US House backs Emmis in Hungary battle

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The US House of Representatives passed 333-74 a resolution condemning the process by which the Hungarian government stripped Slager Radio, majority-owned by US-based Emmis Communications, of its license to broadcast.


HR 915 introduced by Rep. Joe Donnelly (D-IN) “(1) condemns the recent action by the Hungarian National Radio and Television Board that awarded the national community radio licenses; (2) encourages the Republic of Hungary to respect the rule of law and treat foreign investors fairly; and (3) encouragers the Republic of Hungary to maintain its commitment to a free and independent press.”

The measure had broad support from both US political parties. Rep. Mike Pence (R-IN), Chairman of the House Republican Conference, took to the House floor in support of the measure introduced by a Democratic colleague.

“What could and should have been a fair competition to rebid Hungary’s only two national, commercial FM radio broadcast licenses is now mired in allegations of political corruption. As nine embassies in Hungary including the United States warned in a joint letter last month, we are concerned that such instances of non-transparent behavior affecting investors could discourage foreign investment and hamper economic growth in Hungary. This concern is underscored by a report commissioned by the Public Procurement Council in Hungary, which recently found that between 70 and 90 percent of all public procurements in Hungary are tainted by corruption,” Pence said.

“The broadcast licenses previously held by Slager Radio (owned by an Indianapolis-based company) and Danubius Radio (owned by a Vienna-based private equity firm) were recently awarded by the Hungarian National Radio and Television Board (ORTT) to other bidders despite unrealistic business plans and irregularities in those bids that I am told should have disqualified them under Hungarian media law. Not only that, but prior to the ORTT’s highly controversial decision, Slager and Danubius were reportedly approached by agents of the Fidesz and Socialist parties seeking to acquire partial control of the stations to ensure their licenses would be renewed. Although the ORTT chairman resigned in protest and refused to sign the contracts, the delegates appointed to the ORTT by the Fidesz and Socialist parties all voted in favor of the two new stations. A poll of Hungarians suggested that six of out ten agreed that the decision to end the broadcast rights of Slager Radio and Danubius was ‘outrageous’,” noted Pence, himself a former radio broadcaster.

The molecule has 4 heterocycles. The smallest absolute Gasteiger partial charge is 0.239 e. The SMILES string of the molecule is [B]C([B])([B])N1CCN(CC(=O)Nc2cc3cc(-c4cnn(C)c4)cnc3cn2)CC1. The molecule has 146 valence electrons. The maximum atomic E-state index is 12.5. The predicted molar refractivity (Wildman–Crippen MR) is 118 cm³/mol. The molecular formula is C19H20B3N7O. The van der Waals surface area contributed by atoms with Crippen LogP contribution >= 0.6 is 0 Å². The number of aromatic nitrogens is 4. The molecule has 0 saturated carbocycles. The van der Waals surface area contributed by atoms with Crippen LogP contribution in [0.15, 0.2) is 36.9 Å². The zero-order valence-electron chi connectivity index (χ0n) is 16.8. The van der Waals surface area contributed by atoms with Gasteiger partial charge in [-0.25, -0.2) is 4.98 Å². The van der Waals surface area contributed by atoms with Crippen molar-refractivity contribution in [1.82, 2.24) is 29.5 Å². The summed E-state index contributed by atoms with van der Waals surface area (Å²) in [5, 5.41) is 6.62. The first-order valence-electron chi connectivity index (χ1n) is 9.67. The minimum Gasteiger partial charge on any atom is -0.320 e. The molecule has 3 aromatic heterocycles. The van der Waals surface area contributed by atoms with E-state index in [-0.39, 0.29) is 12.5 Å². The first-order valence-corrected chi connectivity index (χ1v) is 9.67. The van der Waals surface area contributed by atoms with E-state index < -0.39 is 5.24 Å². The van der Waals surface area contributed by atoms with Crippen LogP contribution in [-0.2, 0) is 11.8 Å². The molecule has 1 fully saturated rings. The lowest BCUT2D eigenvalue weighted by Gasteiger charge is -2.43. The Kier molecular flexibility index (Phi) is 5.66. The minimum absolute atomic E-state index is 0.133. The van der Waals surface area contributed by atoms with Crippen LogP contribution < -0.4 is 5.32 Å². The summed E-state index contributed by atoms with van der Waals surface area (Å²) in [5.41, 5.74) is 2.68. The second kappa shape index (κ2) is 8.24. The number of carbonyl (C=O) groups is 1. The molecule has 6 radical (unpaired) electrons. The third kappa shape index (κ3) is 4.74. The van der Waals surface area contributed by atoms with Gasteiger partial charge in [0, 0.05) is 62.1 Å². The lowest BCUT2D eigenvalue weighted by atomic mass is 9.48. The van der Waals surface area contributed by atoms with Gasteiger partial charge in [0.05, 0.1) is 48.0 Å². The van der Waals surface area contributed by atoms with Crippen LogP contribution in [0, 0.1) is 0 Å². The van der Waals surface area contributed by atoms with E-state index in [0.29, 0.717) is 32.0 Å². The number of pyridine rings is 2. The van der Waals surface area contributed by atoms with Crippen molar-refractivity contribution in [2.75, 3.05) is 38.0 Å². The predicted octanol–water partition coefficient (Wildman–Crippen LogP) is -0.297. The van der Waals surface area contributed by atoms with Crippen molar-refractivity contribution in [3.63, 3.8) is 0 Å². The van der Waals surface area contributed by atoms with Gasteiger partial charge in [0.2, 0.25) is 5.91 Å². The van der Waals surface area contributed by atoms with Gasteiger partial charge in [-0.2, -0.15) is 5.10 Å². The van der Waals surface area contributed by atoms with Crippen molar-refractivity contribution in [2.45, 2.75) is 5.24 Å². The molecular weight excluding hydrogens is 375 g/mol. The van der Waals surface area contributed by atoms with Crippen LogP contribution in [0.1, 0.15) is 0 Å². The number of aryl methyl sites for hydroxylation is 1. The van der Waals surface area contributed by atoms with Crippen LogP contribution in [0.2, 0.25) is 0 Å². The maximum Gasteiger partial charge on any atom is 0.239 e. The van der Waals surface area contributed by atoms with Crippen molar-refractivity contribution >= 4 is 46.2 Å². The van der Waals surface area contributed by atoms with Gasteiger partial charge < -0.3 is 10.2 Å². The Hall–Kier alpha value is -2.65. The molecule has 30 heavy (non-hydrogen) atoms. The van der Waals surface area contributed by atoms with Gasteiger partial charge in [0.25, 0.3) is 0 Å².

“Slager and Danubius have appealed the ORTT decision, but litigation could drag on for years, while their popular broadcasts were forced off the air on November 18, 2009, the day we introduced this resolution. In addition, the Hungarian parliament voted to investigate the matter and a prosecutor is looking into whether criminal charges are warranted. I am encouraged by these steps and it is certainly my hope that the matter will be expeditiously resolved,” the GOP Congressman said.

“US and other foreign investors deserve equitable treatment in accordance with Hungarian law. It bears mentioning that the United States is the fourth-largest contributor to foreign investment in Hungary and the largest non-European source of investment. The United States has invested over nine billion dollars in Hungary since 1989,” Pence said. “Unfair treatment of foreign companies will deter investment and hinder economic growth, while upholding the rule of law and promoting a free and independent press – as we urge in this resolution – would instead spur investor confidence.”

A Hungarian court has scheduled a hearing for next week on Emmis’ lawsuit to overturn the license award.

Click here to read RBR-TVBR’s exclusive commentary by Emmis CEO Jeff Smulyan on the events in Hungary.